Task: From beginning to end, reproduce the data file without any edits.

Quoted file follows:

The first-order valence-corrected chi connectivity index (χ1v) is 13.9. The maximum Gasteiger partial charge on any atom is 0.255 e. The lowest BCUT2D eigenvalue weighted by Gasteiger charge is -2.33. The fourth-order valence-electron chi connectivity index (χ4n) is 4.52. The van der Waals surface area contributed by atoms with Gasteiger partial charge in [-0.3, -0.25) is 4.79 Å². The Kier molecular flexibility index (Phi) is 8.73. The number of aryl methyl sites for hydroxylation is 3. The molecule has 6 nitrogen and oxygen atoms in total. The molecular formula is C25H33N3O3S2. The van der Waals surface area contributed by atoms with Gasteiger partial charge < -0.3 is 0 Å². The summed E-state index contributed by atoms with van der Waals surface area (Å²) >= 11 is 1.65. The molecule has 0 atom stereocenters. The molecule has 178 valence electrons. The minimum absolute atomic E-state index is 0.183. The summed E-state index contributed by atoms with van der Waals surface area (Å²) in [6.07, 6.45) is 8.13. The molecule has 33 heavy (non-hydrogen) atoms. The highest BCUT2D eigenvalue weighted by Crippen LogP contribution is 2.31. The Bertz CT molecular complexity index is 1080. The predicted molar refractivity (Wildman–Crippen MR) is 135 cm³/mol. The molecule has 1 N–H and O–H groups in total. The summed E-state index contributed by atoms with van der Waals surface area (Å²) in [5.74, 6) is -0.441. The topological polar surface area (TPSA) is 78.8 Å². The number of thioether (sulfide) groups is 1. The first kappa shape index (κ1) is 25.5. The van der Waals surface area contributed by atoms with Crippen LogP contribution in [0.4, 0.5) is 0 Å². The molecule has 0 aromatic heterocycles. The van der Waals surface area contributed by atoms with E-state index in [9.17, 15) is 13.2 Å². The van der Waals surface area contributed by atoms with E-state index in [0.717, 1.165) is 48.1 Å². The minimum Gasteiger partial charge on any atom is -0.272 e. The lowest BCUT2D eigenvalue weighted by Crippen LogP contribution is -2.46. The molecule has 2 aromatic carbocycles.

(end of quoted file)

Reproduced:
The first-order valence-corrected chi connectivity index (χ1v) is 13.9. The maximum Gasteiger partial charge on any atom is 0.255 e. The lowest BCUT2D eigenvalue weighted by Gasteiger charge is -2.33. The fourth-order valence-electron chi connectivity index (χ4n) is 4.52. The van der Waals surface area contributed by atoms with Gasteiger partial charge in [-0.3, -0.25) is 4.79 Å². The Kier molecular flexibility index (Phi) is 8.73. The number of aryl methyl sites for hydroxylation is 3. The molecule has 6 nitrogen and oxygen atoms in total. The molecular formula is C25H33N3O3S2. The van der Waals surface area contributed by atoms with Gasteiger partial charge < -0.3 is 0 Å². The summed E-state index contributed by atoms with van der Waals surface area (Å²) >= 11 is 1.65. The molecule has 0 atom stereocenters. The molecule has 178 valence electrons. The minimum absolute atomic E-state index is 0.183. The summed E-state index contributed by atoms with van der Waals surface area (Å²) in [6.07, 6.45) is 8.13. The molecule has 33 heavy (non-hydrogen) atoms. The highest BCUT2D eigenvalue weighted by Crippen LogP contribution is 2.31. The Bertz CT molecular complexity index is 1080. The predicted molar refractivity (Wildman–Crippen MR) is 135 cm³/mol. The molecule has 1 N–H and O–H groups in total. The summed E-state index contributed by atoms with van der Waals surface area (Å²) in [5.74, 6) is -0.441. The topological polar surface area (TPSA) is 78.8 Å². The number of thioether (sulfide) groups is 1. The first kappa shape index (κ1) is 25.5. The van der Waals surface area contributed by atoms with Crippen LogP contribution in [0.4, 0.5) is 0 Å². The molecule has 0 aromatic heterocycles. The van der Waals surface area contributed by atoms with E-state index in [9.17, 15) is 13.2 Å². The van der Waals surface area contributed by atoms with E-state index in [0.717, 1.165) is 48.1 Å². The minimum Gasteiger partial charge on any atom is -0.272 e. The lowest BCUT2D eigenvalue weighted by Crippen LogP contribution is -2.46. The molecule has 2 aromatic carbocycles.